The second season of the Vietnamese version of Project Runway wrapped up on Sunday, with the top prize going to amateur designer Ly Giam Tien. Project Runway is an American reality television series launched in 2004 that focuses on fashion design.
Jean Paul Cauvin, executive director of the French Atelier Chardon Savard Fashion School, came to Viet Nam to act as the show's adviser.
He spoke to Culture Vulture about the developing fashion industry in Viet Nam.
As you predicted, the top prize was awarded to designer Ly Giam Tien. What made you think he would win?
All contestants were very impressive, but the youngest, Tien, is the most outstanding. His story could inspire anyone. He has never studied fashion, but is very skilled in tailoring and cutting and is naturally endowed with fashion and creativity.
I wasn't surprised at all when Tien won.
What are Vietnamese designers' weaknesses compared to international designers?
The Vietnamese fashion market is "budding" but it is not yet in full bloom. This is the main "weakness" for fashion designers from Viet Nam. Plus there are few competitors on the Vietnamese fashion scene. From competition springs a natural emulation. Fashion customers also need to be educated.
As they get educated in fashion, fashion designers will become better. I think that the main concern for the future of fashion design in Viet Nam is keeping all this fashion activity "fun".
Fashion (as opposed to clothing) is a way of life; it is a form of art expressing itself through textile products which can change our daily life. A fashion piece is a piece of art to wear.
Adapting to a domestic market that still needs landmarks about fashion and fashion education is not easy for Vietnamese fashion designers.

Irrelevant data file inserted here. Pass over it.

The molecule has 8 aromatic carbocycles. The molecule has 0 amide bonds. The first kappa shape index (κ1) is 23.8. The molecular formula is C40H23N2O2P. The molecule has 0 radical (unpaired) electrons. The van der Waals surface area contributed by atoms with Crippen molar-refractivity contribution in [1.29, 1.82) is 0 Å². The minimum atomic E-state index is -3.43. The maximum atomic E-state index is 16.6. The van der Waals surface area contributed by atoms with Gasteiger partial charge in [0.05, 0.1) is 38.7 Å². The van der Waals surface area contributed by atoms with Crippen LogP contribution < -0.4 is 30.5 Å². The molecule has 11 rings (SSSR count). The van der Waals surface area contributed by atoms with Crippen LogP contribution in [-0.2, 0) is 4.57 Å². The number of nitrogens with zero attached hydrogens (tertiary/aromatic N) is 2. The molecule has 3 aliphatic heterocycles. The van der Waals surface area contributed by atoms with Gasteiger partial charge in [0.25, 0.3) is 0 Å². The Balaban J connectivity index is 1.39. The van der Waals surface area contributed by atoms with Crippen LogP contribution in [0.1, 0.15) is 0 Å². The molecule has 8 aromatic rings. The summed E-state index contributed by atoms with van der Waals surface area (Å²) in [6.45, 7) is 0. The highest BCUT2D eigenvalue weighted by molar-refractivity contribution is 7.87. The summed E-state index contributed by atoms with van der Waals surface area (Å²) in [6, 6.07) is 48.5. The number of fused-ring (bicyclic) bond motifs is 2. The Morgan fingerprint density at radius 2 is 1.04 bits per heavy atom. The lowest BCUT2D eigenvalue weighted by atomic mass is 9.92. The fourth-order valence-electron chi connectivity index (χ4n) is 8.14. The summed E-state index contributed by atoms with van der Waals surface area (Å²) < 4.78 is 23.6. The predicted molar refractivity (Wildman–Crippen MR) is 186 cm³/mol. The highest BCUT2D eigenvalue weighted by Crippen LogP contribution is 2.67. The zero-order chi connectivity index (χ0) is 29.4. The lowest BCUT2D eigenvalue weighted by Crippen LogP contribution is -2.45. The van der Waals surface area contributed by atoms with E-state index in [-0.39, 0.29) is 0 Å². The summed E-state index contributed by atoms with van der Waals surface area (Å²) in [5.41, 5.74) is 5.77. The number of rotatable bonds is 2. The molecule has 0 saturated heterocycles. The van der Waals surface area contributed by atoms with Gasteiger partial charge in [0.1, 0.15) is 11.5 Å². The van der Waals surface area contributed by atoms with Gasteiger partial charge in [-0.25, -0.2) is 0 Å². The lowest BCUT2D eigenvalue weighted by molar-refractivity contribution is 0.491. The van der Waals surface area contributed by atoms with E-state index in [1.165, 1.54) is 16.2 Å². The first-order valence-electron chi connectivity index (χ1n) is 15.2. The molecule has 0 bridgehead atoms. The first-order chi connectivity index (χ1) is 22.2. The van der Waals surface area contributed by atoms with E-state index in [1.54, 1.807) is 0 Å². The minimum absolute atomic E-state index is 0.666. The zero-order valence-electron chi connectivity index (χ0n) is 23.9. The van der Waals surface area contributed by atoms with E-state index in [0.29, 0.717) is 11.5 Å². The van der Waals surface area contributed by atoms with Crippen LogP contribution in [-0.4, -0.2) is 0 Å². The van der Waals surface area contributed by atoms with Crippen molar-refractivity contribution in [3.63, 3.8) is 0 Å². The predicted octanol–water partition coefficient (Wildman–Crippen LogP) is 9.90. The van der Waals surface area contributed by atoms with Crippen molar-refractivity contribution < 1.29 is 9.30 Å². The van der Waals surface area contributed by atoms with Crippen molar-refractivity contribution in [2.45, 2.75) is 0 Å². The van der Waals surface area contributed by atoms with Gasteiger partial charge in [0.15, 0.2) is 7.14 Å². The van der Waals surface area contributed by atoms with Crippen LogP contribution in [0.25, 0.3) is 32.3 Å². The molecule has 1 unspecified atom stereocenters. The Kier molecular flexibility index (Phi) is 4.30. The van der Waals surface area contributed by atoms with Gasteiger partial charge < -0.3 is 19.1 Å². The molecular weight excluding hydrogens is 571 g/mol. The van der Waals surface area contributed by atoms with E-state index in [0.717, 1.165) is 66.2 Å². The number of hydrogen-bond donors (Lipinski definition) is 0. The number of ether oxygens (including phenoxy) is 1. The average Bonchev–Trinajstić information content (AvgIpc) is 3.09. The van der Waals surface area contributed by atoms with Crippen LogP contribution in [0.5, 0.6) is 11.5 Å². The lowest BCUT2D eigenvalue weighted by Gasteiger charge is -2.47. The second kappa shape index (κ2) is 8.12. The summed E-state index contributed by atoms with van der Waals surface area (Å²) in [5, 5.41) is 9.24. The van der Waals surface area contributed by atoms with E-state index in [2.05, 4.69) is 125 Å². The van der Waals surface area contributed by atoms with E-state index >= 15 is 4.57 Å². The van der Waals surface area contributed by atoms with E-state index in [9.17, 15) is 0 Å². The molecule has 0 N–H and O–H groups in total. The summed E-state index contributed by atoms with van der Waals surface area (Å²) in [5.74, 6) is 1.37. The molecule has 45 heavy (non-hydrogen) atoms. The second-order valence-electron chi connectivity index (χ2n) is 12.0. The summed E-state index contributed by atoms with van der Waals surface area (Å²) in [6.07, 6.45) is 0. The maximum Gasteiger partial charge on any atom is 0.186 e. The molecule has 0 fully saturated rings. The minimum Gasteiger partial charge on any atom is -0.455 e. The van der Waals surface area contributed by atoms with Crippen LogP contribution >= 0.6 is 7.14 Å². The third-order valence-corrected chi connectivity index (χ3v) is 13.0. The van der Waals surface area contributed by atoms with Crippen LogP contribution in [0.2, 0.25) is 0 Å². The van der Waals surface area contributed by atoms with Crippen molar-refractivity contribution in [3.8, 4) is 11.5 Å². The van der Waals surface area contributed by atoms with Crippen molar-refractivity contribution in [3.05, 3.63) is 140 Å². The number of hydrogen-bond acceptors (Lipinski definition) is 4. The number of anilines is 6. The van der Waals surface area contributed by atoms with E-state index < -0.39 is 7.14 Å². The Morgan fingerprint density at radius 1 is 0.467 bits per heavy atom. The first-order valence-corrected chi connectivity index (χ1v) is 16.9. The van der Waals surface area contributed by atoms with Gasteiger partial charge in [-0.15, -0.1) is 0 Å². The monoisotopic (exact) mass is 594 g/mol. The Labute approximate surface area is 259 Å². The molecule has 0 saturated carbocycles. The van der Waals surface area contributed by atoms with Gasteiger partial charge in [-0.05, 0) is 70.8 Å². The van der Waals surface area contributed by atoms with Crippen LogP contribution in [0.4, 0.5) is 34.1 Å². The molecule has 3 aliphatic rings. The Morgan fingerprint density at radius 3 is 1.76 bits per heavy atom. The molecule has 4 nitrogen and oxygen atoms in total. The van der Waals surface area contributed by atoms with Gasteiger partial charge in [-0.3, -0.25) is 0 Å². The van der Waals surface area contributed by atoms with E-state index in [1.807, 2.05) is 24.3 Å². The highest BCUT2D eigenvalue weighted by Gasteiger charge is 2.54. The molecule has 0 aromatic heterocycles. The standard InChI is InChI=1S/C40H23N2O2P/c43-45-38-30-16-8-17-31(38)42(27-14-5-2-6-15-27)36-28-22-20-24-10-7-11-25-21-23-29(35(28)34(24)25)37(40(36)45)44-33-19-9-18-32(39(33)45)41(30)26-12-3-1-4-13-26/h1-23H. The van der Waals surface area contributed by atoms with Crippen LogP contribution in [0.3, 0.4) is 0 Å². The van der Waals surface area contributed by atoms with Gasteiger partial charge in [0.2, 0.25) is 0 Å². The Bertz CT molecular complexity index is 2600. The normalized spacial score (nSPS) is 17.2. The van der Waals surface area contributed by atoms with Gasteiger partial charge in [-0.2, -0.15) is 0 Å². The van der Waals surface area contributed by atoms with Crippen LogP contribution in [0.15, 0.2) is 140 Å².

I think that they lack, for the moment, the belief and the perspective that they could succeed outside their own country. They certainly need to get more familiar with designers coming from the four big fashion capitals of the world: Paris, which has been in first place until today, Milan, New York and London.
Another idea would be to create (but this requires funding) an international fashion week in Viet Nam, so that designers and the general public could experience more deeply the universe of international designers and be compared with them.
Their weakness comes from the existing market. If designers try to follow the trends, they will not set their own trends... And fashion designers should be trend-setters.
Copying others' designs is now a big concern in Viet Nam. In your opinion, what's the reason for this issue and how can we fix it?
Creativity has a rule, in art and in any other discipline. Do not copy. This rule applies to fashion design as it does in many other industries and creative fields. The temptation is to sell the same item, sometimes vaguely modified, because it's selling next door or in the next shop window.
But if creativity is favoured and nurtured, it should also be protected. Repetition has a limited value in time. Maybe the protection of creativity is a concept that has been a little bit forgotten, not only in Viet Nam but also in many other Asian countries and in the world. It is possible to evolve.
I also believe that the colonial history of Viet Nam left behind a good aspect: the French have been the most protective of copyrights in history. I believe that one of the reasons why Viet Nam is so sensitive to these issues is this French "heritage". I see it in many instances: the place of women in society today, the place of artists, the way we evaluate and give worth to art, etc. If our common heritage were highlighted, HCM City could become again the "Paris of the East". I believe that the potential is there for it. It will take time, but the world is changing at a fast pace and the moment is good.
What kind of education will the winner of Project Runway Vietnam 2014 get from Atelier Chardon Savard school?
The winner will get a scholarship for our fourth and final year of training, which we call "Createurs". During this year, the students are followed by a team of design, moulding, knitting and graphic design teachers and develop their own universe with specific features. This course also includes some fashion culture and a lot of personal development.
After this, they can access internships to finalise their fashion education within our network of prestigious partner companies. The big names of Paris-based fashion brands all participate in it and ordinarily call on our school to find interns. This is probably the best way for the 2014 Project Runway winner to enter the world of luxury fashion design. — VNS